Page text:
A Torrid Day in Sydney

Ian Walker and Mark Covell are now regretting picking Room 13 ...

Monday August 28th 2000, Author: Mark Chisnell, Location: United Kingdom
Ian Walker and Mark Covell, our British Olympic Star representatives, have been out in Sydney since the middle of August, working up their boat and acclimatising to the conditions. After a couple of weeks of testing against some of their rivals and British tuning partners, life was starting to get into a routine. But they didn't need the disruption they were about to get ...
The first drama occurred when an Israeli 470 was heading out for some practice. Their mast was clipped by a commuter plane flying in to Rose Bay. It's a regular flight, but this one wasn't - it hit the rig at about the hounds, but didn't quite manage to bend it to a right angle. No one was hurt and the plane landed in one piece. Nevertheless, the Israeli's race rig was ruined.

The next action came when Walker and Covell were swapping boats at the end of a tuning run with their British partners, Derek Clark and Chris Mason. With Ian in one boat, Mark in the other and Clark and Mason both in the support boat in mid-swop, a massive squall rolled up from behind and the Stars took off, single-handed. And you know how squirrelly Star rigs are downwind in a breeze. With the same fate as the Israeli's staring them in the face - the loss of the rig - the boys managed to keep it together and the boats in one piece. Although Derek ended up in the water trying to get back aboard, he was only wet, and once more no one was hurt.

Well, they say that these things happen in threes, and maybe when they checked into Room 13 in the British team apartments, they might have wondered if their luck wouldn't hold. And it didn't. That evening, Mark Covell was showering when the water suddenly turned scalding hot. In his efforts to escape, Mark went out through the side of the shower cubicle and bruised his back. The almost-boiling water did some damage too, and Mark went off to hospital with the skin peeling off his shoulder.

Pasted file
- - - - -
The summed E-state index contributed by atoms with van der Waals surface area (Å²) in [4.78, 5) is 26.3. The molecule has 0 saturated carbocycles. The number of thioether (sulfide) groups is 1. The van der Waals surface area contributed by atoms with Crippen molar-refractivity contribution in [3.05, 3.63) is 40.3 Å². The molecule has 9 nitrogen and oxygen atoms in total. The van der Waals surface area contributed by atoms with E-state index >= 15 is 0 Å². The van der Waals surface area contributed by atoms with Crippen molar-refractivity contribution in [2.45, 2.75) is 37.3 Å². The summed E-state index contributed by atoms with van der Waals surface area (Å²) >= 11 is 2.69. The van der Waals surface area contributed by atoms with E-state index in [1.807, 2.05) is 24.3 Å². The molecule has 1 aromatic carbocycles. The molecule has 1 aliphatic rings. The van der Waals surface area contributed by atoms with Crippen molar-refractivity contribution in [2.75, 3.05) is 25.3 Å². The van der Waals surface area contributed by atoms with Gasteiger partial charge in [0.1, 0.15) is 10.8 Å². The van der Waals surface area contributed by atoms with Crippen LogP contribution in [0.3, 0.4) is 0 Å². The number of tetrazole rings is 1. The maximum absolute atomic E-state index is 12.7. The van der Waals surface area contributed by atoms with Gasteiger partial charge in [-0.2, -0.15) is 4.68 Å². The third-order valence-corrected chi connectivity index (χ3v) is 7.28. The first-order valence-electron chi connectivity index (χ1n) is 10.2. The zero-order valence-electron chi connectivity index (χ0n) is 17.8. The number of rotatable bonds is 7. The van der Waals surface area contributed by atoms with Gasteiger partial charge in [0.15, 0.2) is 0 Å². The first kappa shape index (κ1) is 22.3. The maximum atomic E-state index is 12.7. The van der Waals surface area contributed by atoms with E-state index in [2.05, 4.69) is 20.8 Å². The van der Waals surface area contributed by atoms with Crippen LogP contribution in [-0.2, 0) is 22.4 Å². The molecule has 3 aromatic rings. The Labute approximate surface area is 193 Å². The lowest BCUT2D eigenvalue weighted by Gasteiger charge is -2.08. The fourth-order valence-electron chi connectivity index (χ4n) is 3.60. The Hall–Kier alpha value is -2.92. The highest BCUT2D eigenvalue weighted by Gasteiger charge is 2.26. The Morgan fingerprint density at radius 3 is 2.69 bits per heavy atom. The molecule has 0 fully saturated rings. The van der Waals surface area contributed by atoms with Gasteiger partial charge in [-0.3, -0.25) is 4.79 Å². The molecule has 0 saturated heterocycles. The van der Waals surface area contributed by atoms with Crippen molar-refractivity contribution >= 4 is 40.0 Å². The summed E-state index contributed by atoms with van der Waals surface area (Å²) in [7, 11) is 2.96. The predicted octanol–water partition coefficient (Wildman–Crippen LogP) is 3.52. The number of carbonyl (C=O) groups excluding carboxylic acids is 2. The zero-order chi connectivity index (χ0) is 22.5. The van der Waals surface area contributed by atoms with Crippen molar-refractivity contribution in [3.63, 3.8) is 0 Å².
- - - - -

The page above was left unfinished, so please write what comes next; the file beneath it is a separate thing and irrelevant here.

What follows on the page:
It seemed like total disaster. But after treatment for second degree burns at St Vincent's Hospital, and a further consultation the morning after, the doctors reckon Mark will be back on the water in ten days. And fully recovered for the start of the Games in three weeks. The team have rescheduled their boat-work and sailing plans so that it won't have too much impact on their preparation. Even so, you can imagine how little they need this, after so much hard work to get there.

But Ian had only praise for the support they had already got from the RYA and the British Olympic Association, and commented to www.the-times.co.uk, "Often strength comes from adversity and we are never more dangerous than when our backs are to the wall ... but maybe we should have thought twice before checking in to apartment 13!"

Ian's Olympic diary is coming to MadforSailing.com real soon - so if you want to hear about how they deal with this blow to their - very real - medal chances, MadforSailing's the place to be.

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